Music can make a difference. There is a global nature to music, which has the potential to bring all people together. Music is truly an international language, and I hope to contribute by widening communication as much as I can.”
Marvin Hamlisch composed and conducted his way across not just the globe, but across musical eras. Jazz, classical, pop — he knew and loved all types of music and relished the chance to share them with music enthusiasts everywhere. And the world responded, showering him with sweet success. Marvin belongs to a select crew: he’s only one of eleven “EGOTs” — those who’ve won an Emmy, a Grammy, an Oscar, and a Tony. He is also one of only two artists to have won those four prizes and also a Pulitzer Prize (the other was Richard Rodgers). What stellar company!
Marvelous Marvin is also remembered as the man who “aaved Broadway.” Back in the early 1970s, Hamlin was in Hollywood racking up three Oscars in 12 months and making big pots of money. Then he got a call from an old pal, choreographer Michael Bennett, who was putting together a musical about Broadway “gypsies’ — dancers who wander from show to show.
There was no script, just a bunch of ideas and interviews, but Bennett wanted Hamlisch to write the music. The pay: $100 a week, peanuts compared to what Marv was making working for the movies. When he took the gig, his agent almost strangled him. But for Marv, who adored musicals, the chance to write the music for won was irresistible. So Marv came back East to work with lyricist Ed Kleban on what would soon become A Chorus Line.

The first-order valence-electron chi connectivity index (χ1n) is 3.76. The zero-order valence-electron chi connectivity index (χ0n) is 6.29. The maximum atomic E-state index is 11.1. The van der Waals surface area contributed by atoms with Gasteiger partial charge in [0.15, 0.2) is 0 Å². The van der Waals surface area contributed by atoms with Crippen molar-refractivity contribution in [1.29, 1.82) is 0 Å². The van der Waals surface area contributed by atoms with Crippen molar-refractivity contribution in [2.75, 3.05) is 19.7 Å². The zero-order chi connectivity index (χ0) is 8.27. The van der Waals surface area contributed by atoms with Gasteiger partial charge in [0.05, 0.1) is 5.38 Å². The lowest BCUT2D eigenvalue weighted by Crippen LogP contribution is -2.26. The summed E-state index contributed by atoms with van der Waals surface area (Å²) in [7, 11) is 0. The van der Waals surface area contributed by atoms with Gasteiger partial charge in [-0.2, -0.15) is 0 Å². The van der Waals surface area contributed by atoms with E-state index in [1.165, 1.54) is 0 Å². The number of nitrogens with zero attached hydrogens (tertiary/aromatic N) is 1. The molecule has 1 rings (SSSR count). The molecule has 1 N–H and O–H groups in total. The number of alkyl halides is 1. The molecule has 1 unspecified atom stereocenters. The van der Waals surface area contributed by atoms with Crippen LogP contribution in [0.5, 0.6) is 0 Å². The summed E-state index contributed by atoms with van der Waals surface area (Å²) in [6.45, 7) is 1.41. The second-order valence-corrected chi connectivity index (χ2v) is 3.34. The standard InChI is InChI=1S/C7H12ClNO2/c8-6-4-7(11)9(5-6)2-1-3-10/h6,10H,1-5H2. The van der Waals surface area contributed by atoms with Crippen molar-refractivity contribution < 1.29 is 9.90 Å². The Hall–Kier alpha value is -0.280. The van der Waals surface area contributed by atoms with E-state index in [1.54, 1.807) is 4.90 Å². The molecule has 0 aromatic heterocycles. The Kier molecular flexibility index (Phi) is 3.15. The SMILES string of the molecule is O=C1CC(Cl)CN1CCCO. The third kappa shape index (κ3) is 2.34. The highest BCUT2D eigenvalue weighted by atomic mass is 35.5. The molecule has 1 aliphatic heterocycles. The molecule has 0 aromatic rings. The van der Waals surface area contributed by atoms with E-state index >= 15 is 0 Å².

Kleban has pages of interviews with Broadway gypsies and spent hours pouring through them looking for words or phrases that could be turned into lyrics. Ultimately, one sentence, “Everything is beautiful at the ballet,” became the lovely song At the Ballet, which Marv called the heart of A Chorus Line. When he played the song for the show’s creators, Michael Bennett cried.
When A Chorus Line opened in 1975, Broadway was failing. Theaters were dark and show attendance hit an all-time low of 6.6 million; the year after the show opened, it surged to 8.8 million. Recalling the show, Marvin once said, “I have to keep reminding myself that ‘A Chorus Line’ was initially considered weird and off the wall. You mustn’t underestimate an audience’s intelligence.”
Ever the optimist, Marvin was always most excited about his newest project and about the creative challenge he faced, just as we all do: “It’s easy to write things that are so self-conscious that they become pretentious, that have a lot of noise. It’s very hard to write a simple melody.” So true! Write on.